Source building materials locally? Dr. Malumphy are you encouraging BVI islanders to commence tiefing sand from the beaches again? The only local building material left in the BVI are rocks. Please retract your statement to the press.

  3. Bvi says:

    The team’s input is welcome.

  4. Overpaid says:

    The Lady is clearly out of her depth in the BVI.

  5. @ Overpaid says:

    What’s new here, they have always portrayed themselves as the “know it all folk.”

    But that is not the reality, and no history lesson will be written today.

    See and read Anta Diop’s book “The African Origin Of Civilization.

    A must read for every African and African descent on earth. It should be required reading on all secondary and tertiary levels, period!

    In it exist the truths for all open minded folk to learn.

    Meanwhile, plaaeasee!!

  6. Curious says:

    I think one important part of this article is that we have nothing here at the moment that can kill someone. Yes we have small tree boa snakes but they dont have venom. The centipedes and scorpions give a bad bite or sting but that is just annoying. If we bring in tiles from Israel or other parts of Middle East we can easily get killer scorpions in the pallets. Palms from Florida can have real viscous snakes hidden in their rooting bags. Look at the mess in the Everglades where they hunt 16 ft pythons that came as pets and were released when they got too big. This stuff is not a joke. Yes she may have made a dumb statement about local building materials but the gist of the article is really serious for our future. Who wants an island where things hang out in the bush that can kill us.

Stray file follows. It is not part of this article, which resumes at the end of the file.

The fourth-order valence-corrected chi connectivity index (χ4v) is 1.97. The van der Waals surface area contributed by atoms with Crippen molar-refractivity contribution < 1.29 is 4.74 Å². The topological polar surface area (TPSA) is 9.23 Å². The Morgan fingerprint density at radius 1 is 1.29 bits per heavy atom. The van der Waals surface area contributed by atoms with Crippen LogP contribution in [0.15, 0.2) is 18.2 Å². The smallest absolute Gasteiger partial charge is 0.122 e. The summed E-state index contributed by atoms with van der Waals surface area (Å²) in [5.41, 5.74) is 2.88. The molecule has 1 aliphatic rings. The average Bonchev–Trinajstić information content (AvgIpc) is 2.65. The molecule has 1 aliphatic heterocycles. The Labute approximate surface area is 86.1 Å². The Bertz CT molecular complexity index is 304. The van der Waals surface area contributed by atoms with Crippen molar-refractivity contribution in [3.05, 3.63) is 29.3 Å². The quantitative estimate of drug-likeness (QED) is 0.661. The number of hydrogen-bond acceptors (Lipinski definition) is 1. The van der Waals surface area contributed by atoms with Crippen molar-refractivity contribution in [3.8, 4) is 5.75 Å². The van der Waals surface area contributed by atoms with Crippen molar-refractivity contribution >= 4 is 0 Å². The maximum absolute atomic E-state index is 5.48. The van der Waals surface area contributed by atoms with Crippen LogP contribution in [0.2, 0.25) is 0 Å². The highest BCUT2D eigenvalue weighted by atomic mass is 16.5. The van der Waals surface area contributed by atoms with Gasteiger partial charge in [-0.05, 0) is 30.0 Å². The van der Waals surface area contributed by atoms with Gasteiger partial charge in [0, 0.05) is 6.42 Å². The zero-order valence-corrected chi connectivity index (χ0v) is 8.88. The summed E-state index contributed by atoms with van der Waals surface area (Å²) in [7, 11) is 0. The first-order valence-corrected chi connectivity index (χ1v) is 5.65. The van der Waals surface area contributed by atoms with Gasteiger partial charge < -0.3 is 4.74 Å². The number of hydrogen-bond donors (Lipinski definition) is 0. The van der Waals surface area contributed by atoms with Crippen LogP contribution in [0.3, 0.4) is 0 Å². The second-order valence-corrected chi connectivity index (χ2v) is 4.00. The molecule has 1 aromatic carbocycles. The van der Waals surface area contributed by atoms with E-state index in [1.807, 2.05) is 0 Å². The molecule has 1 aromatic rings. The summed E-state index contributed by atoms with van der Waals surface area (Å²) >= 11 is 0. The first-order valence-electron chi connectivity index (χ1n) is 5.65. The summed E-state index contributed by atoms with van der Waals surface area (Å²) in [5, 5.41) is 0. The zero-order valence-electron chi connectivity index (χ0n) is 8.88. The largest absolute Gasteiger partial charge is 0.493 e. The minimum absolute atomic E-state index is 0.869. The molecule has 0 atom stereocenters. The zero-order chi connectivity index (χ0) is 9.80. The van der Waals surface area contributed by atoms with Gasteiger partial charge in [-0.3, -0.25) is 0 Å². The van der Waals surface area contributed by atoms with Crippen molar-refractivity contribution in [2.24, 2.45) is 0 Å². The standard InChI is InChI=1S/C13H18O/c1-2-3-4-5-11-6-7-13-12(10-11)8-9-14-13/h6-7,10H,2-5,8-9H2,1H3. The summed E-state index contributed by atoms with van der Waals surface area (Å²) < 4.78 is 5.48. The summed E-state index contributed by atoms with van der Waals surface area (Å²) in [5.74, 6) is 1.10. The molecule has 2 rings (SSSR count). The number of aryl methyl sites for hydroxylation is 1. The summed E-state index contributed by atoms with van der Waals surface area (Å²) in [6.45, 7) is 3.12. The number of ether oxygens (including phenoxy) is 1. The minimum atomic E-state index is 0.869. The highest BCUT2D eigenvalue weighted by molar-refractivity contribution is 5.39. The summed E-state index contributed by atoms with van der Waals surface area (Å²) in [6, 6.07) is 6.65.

7. Sam the man says:

    Embarrassing comments these so called experts have revealed just how poorly informed they are about the BVI – the only locally sourced material would be timber from Sage Mountain which is protected…please return to the UK and take your useless advice with you…

  8. Cb says:

    One thing i have always appriciated about the bvi was the lack of snakes and scorpians, when i was young i knew a guy that helped unload bananas in boston ,mass , he told me that the snakes on that boat were numerous! So i say yessiree inspeak that that comes from other parts of this big world!! I can tell you a sting from a mwxican scorpian is 2 days of misery for shore , been there twice

  9. B. Hooper says:

    The rather odd and unaware ‘locally sourced building supplies’ comment aside, the team is right and does have a point. I know about this, having received some of the bricks from the DR that brought those Cuban Tree Frogs to the Territory in the 90’s. The problem is the simple fact that our Port staff is already overwhelmed and implementing the much needed inspections will require additional trained staff. Please government, accept their advice, but don’t change the rules tomorrow. What we need TOMORROW is an emergency budget passed for the training and hiring of not just inspectors, but more Port Authority and Customs officers.

    When full duty returns, we’re going to have even longer (than the sometimes 3-5 week) wait for release of goods and building materials from the port….without the inspections.